Building the right thing

When Rotimi Opeke ’12 speaks about technology, he describes it as a window to a world of possibilities. “The beautiful thing about technology is that being able to understand it gives you a ton of perspective,” he pointed out. “Because I understand how different technologies work, I can use them as building blocks to discover and implement new solutions.”

Reflecting on Opeke’s Peddie career, technology might seem like just one building block among many. He was a prefect, an athlete, student body president and a co-leader of the Multicultural Alliance. But a single computer science class, taught by Tim Corica, would lead Opeke to his future calling.

“Looking back, there were so many guardrails [Corica] put up for new students to be successful in their first coding experience,” Opeke reminisced. “It was the perfect starter course.”

After learning Javascript at Peddie, Opeke continued to pursue computer science at Stanford University. Stanford courses were broader and more advanced, but Opeke was emboldened by a well-rounded Peddie experience. “I was able to chart my own path,” he said.

That path would take Opeke in an unexpected direction.

Despite excelling in computer science and spending his summer after college building a stock portfolio visualizer and an app that would keep him up to date on his favorite sports team’s latest scores, Opeke found himself drawn to particular questions: Why do we build? What new innovations best serve users? How can the user experience be optimized? 

In short, Opeke said, “I’d rather build the right thing.”

I'd rather build the right thing.

Today, Opeke is a product manager at Stripe, a financial technology company that enables online payments. If you’ve shopped online, you’ve probably used a Stripe product without even knowing it. Opeke doesn’t code Stripe’s features; instead, he works to plan the features of the future and keep Stripe and its users competitive in the tech ecosystem.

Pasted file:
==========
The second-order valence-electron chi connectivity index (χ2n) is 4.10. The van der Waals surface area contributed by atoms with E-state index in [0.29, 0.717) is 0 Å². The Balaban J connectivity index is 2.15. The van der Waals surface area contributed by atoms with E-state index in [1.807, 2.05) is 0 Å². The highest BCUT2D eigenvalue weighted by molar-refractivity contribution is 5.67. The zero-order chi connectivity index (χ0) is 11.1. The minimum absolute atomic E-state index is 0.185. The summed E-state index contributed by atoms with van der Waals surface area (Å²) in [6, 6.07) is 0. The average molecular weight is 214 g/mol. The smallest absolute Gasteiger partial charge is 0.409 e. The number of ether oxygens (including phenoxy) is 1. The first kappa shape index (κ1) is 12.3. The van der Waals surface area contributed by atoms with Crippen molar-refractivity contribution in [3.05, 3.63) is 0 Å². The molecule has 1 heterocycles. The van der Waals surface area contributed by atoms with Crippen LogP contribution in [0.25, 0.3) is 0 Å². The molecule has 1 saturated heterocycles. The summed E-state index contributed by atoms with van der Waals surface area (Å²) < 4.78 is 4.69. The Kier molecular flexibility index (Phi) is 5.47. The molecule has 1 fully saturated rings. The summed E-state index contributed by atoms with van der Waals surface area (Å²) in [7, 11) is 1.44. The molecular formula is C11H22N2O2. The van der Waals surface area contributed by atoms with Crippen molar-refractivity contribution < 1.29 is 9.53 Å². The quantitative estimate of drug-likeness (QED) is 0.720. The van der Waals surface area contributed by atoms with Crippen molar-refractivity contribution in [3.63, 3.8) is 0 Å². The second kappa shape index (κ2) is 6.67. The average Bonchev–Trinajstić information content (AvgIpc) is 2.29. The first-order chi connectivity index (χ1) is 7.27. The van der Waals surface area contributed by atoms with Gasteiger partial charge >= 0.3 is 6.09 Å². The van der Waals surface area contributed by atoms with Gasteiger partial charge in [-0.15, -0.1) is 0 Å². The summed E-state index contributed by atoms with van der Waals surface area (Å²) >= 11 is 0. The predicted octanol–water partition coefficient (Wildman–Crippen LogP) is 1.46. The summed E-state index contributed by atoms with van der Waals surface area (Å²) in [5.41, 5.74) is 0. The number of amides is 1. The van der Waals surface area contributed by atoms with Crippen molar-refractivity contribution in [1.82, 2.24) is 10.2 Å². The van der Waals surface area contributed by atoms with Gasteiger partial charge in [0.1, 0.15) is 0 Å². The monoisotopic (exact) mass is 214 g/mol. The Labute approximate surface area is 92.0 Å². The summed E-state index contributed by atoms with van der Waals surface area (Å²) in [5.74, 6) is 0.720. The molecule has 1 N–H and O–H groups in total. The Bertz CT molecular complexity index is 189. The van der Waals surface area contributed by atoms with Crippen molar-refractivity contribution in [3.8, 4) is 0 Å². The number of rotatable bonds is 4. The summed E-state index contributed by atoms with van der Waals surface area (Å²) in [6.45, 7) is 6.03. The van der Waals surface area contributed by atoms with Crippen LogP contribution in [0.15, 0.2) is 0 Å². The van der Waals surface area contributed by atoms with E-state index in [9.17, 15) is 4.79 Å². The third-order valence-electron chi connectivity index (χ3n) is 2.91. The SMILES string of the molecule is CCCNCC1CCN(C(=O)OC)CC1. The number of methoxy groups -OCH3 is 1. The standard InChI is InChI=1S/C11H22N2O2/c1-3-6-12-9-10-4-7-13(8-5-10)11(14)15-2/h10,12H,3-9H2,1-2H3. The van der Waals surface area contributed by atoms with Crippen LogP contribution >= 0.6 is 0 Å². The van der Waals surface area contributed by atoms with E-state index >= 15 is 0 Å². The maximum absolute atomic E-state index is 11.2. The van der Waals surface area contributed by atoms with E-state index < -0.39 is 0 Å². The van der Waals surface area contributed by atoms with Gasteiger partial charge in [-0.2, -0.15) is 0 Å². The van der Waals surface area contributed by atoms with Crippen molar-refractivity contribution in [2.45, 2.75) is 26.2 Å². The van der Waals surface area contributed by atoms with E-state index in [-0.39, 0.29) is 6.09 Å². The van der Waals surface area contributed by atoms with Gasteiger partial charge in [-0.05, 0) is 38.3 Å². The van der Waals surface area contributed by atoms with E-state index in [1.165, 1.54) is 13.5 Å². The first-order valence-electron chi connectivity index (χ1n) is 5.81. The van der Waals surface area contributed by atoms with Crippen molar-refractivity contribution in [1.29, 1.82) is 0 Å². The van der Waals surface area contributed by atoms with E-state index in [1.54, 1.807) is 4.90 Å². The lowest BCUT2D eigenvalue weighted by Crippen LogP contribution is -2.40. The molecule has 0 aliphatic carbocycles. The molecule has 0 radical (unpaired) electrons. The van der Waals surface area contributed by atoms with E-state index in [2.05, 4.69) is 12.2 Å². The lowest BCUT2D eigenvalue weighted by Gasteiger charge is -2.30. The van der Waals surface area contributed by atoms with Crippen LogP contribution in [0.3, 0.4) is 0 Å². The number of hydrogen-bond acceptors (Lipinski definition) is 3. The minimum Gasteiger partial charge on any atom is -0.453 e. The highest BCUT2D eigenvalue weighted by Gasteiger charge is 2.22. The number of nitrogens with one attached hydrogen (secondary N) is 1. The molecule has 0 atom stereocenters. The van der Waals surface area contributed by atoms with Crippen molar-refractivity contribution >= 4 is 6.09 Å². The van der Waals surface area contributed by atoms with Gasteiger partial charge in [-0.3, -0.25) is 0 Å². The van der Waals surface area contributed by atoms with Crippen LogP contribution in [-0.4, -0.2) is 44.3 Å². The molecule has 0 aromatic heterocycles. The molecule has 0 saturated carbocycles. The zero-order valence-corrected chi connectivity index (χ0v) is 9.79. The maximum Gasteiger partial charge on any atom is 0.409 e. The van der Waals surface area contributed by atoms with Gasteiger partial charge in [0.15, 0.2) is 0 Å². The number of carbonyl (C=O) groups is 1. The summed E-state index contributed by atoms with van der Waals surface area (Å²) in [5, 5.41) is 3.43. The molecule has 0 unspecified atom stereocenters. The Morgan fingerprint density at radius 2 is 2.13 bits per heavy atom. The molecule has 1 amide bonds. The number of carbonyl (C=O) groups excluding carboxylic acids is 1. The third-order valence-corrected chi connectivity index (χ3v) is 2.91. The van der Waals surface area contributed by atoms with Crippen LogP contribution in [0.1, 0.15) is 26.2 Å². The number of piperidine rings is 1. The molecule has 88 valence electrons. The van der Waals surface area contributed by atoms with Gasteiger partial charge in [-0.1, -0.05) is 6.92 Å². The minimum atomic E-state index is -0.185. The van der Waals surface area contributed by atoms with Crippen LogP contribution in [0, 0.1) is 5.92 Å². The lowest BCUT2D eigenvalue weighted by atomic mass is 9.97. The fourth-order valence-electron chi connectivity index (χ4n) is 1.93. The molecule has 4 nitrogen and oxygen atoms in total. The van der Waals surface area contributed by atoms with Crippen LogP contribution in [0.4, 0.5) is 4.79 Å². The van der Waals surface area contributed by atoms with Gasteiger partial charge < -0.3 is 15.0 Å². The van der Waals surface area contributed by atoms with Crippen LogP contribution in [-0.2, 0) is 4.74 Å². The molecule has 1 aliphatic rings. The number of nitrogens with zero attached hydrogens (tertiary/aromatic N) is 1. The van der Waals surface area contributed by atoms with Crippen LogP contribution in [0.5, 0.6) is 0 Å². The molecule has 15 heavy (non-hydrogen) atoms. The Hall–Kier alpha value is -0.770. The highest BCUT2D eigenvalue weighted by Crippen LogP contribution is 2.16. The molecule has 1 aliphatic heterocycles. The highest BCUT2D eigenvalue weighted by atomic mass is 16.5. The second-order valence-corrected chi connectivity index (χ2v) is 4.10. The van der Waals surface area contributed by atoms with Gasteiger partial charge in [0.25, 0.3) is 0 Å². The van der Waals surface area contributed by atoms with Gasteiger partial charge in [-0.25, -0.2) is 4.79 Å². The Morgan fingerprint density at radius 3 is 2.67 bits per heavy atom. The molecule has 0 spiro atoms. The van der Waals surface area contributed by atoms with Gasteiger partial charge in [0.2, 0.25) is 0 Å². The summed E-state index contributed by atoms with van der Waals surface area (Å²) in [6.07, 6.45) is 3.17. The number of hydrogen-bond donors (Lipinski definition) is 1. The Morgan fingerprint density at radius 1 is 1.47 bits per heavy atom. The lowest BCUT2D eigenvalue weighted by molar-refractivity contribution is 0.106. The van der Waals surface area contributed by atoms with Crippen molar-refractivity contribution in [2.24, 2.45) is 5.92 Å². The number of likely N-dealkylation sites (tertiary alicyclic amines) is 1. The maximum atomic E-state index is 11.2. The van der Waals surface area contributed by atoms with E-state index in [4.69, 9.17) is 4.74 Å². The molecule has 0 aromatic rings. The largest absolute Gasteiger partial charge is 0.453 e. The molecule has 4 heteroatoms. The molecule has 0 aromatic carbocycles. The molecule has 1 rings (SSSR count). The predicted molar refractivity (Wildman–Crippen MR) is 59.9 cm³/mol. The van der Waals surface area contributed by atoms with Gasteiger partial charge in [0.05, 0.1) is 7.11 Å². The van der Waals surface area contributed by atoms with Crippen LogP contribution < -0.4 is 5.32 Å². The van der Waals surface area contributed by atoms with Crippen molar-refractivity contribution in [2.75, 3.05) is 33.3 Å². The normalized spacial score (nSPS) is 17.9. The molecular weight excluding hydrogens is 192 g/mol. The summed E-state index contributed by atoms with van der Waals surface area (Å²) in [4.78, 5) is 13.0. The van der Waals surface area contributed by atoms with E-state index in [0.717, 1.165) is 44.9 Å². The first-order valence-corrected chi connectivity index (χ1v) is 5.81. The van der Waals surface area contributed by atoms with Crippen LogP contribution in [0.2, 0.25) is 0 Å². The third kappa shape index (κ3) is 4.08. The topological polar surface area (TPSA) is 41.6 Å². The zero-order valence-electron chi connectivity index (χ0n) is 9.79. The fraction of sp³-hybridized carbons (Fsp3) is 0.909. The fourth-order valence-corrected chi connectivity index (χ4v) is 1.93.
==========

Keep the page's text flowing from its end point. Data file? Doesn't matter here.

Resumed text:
Opeke has some ideas about the way this ecosystem will continue to evolve. “It’s a lot easier to monetize ‘the self,’” he said. “Every individual has an opportunity to bring services and goods to the table, and that is monetizable in ways we’ve never seen before. One person can set up a store, enable shipping and transact on the internet, all within a day.” 

This newfound online independence has already made great strides since the start of the COVID-19 pandemic.

“As a society, we were forced to get creative,” he continued. “There’s going to be a return to normal, and people who appreciate the brick-and-mortar experience will move back to that. But it’s also forced us to question some of the paradigms in commerce and fintech.”

Opeke recently lent his expertise to Peddie’s Computer Science Club as a guest speaker. “When I was going to Peddie, being able to code was a weird, niche, nerdy thing,” he said. “It may still be a weird, niche, nerdy thing. But I’m glad that it’s less so than when I was at school.”